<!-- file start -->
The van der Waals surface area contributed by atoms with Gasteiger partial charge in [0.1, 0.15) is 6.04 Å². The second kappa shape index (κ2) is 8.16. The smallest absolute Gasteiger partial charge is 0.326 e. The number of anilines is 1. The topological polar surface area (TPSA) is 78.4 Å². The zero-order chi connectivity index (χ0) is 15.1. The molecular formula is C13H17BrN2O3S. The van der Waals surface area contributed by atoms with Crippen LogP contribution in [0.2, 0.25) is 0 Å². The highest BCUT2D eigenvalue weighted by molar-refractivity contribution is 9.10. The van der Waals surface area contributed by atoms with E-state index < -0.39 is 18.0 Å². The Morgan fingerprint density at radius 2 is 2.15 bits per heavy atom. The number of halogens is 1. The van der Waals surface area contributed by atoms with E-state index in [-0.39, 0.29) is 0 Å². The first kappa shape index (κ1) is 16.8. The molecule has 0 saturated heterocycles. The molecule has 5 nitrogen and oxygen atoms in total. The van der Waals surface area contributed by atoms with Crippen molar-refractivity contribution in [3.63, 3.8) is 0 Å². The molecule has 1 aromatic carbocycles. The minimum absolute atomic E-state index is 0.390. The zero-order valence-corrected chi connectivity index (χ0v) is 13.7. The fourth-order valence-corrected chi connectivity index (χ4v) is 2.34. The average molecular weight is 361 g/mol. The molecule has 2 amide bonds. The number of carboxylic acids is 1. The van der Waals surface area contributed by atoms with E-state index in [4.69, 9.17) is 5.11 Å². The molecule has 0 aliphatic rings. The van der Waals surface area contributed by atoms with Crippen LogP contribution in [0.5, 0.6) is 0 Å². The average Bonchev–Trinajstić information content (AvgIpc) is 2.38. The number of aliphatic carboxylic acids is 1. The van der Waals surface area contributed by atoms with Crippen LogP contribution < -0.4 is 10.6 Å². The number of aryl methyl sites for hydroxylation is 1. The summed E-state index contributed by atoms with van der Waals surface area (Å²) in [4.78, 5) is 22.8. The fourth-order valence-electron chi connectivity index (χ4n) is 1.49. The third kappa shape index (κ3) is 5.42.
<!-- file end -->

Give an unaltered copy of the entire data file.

The van der Waals surface area contributed by atoms with Gasteiger partial charge in [0.1, 0.15) is 6.04 Å². The second kappa shape index (κ2) is 8.16. The smallest absolute Gasteiger partial charge is 0.326 e. The number of anilines is 1. The topological polar surface area (TPSA) is 78.4 Å². The zero-order chi connectivity index (χ0) is 15.1. The molecular formula is C13H17BrN2O3S. The van der Waals surface area contributed by atoms with Crippen LogP contribution in [0.2, 0.25) is 0 Å². The highest BCUT2D eigenvalue weighted by molar-refractivity contribution is 9.10. The van der Waals surface area contributed by atoms with E-state index < -0.39 is 18.0 Å². The Morgan fingerprint density at radius 2 is 2.15 bits per heavy atom. The number of halogens is 1. The van der Waals surface area contributed by atoms with E-state index in [-0.39, 0.29) is 0 Å². The first kappa shape index (κ1) is 16.8. The molecule has 0 saturated heterocycles. The molecule has 5 nitrogen and oxygen atoms in total. The van der Waals surface area contributed by atoms with Crippen molar-refractivity contribution in [3.63, 3.8) is 0 Å². The molecule has 1 aromatic carbocycles. The minimum absolute atomic E-state index is 0.390. The zero-order valence-corrected chi connectivity index (χ0v) is 13.7. The fourth-order valence-corrected chi connectivity index (χ4v) is 2.34. The average molecular weight is 361 g/mol. The molecule has 2 amide bonds. The number of carboxylic acids is 1. The van der Waals surface area contributed by atoms with E-state index in [4.69, 9.17) is 5.11 Å². The molecule has 0 aliphatic rings. The van der Waals surface area contributed by atoms with Crippen LogP contribution in [0.5, 0.6) is 0 Å². The average Bonchev–Trinajstić information content (AvgIpc) is 2.38. The number of aliphatic carboxylic acids is 1. The van der Waals surface area contributed by atoms with Crippen LogP contribution < -0.4 is 10.6 Å². The number of aryl methyl sites for hydroxylation is 1. The summed E-state index contributed by atoms with van der Waals surface area (Å²) in [4.78, 5) is 22.8. The fourth-order valence-electron chi connectivity index (χ4n) is 1.49. The third kappa shape index (κ3) is 5.42.